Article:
Counting down to the Future Homes Standard

What is the most cost-effective way for SME housebuilders to meet challenging carbon reduction targets set out in the Future Homes Standard? We asked Stuart Nicholson, roof systems director at Marley and Stuart Elmes, CEO of roof integrated solar manufacturer, Viridian Solar, which was recently acquired by Marley, for their views.

In January, the Government set out the draft regulations for the 2025 Future Homes Standard, which will require all new homes to be highly energy efficient, with low carbon heating, and be zero carbon ready by 2025. To ensure the industry is prepared for this, new homes will be expected to produce 31% lower carbon emissions from 2022, as part of changes to Part L of the Building Regulations.

This improvement in energy efficiency cannot be made by simple improvements to the building fabric and it will require either solar PV, with an efficient gas boiler, or a heat pump to achieve the required levels. This has led to some concerns that even the most sustainable SME housebuilders, in some parts of the UK, could struggle because sale values may not cover the additional costs. With just a one-year transitional period from when Part L is introduced in 2022, it also gives little time to make these improvements to building specifications.

So what’s the best way for SME housebuilders to achieve these targets in short timescales?

Stuart Nicholson from Marley says:

“Solar PV on the roof, combined with an efficient gas boiler, appears to be the easiest and most cost-effective way for housebuilders to meet the new Part L targets, partially because some of them will already have a supply chain and trusted installers in place. PV technology is tried and tested, readily available and has become much more affordable.”

Stuart Elmes from Viridian Solar agrees:

“We commissioned modelling which suggested that gas plus PV resulted in significantly lower energy bills for residents than a heat pump alone. This is backed up by Government figures which show that annual bills for regulated energy in a gas plus PV solution would cost £168 per year, whereas a heat pump would cost the resident £369 per year.”

In Scotland, where they have had higher energy efficiency requirements since 2015, 80% of new builds have solar PV and Stuart Elmes expects there to be a similar approach in England:

“Most housebuilders in Scotland opted for solar PV plus a gas boiler as a favoured specification. Some tried heat pumps but experienced problems with customer acceptance. Many also reported that a combination of increased demand for installers and an underdeveloped supply chain, led to an increase in the costs of heat pump installation.”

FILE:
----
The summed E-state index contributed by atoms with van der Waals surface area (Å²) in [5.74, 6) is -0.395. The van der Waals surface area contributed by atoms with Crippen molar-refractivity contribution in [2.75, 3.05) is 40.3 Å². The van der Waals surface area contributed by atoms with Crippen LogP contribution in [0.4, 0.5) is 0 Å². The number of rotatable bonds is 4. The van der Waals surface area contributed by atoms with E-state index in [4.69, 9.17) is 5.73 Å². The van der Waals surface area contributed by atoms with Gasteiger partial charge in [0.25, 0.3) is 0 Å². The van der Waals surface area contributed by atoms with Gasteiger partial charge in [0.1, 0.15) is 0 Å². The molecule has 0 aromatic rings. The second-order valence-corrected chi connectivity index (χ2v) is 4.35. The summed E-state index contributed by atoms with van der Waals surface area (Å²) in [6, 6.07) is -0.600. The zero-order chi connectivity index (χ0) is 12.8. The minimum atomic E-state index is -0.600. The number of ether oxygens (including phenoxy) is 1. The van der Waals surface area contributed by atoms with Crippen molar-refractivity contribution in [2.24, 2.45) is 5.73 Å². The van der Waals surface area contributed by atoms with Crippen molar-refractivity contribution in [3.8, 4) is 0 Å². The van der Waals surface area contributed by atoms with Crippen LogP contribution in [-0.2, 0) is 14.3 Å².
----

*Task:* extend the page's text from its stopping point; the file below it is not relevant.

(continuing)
So in the short term, solar PV and a gas boiler looks like a very efficient way for SME housebuilders to meet the interim Part L targets, but what will happen when the Future Homes Standard 2025 comes into force?

Stuart Nicholson from Marley says:

“The draft Future Homes Building Specification suggests electric heating, via a heat pump and high levels of fabric efficiency. However, this will need to go out for further consultation and we believe the Government will have to add solar PV. Heat pumps require electricity to run and solar PV can provide this for free, so it would be foolish to ignore it. By just installing a heat pump, the cost to run the heating and hot water is higher than for gas heating. With the increasing requirement to charge electric vehicles as well, on-site electricity generation is the way to keep running costs under control for buyers of new homes.”

Stuart Elmes, from Viridian Solar, also believes solar PV has a critical role to play in powering new homes post 2025:

“We believe the Government will need to reconsider including solar PV in the FSH to mitigate against high energy bills for buyers of new homes. I believe solar will become an established and standard part of all new homes. A move to electric heating and electric vehicles will massively increase demand for electricity and local generation will reduce the costs for consumers of such technologies.”

But what about the initial capital outlay for SME housebuilders? While the Government says that a heat pump package has a lower capital cost than gas boiler plus solar PV, Viridian Solar has found the costs assumed for solar PV were already out of date and will be further out of date by 2022.

Stuart Nicholson, from Marley, says new integrated PV systems are much more affordable and aesthetically appealing than traditional on-roof panels:

“We estimate the cost of solar technology has dropped by around 80% over the last decade. What’s more, new integrated PV systems, like our Marley SolarTile, overcome challenges with aesthetics or planning because they simply replace a section of roof tiles or slates, acting as a seamless part of the roof design. They are quick and easy to install, without the need for specialist contractors and are available as part of our full pitched roof system, backed up by a 15-year warranty.”

For more information on Marley SolarTile®, or to view a demonstration installation video, please visit:

For more information on Viridian Solar, please visit: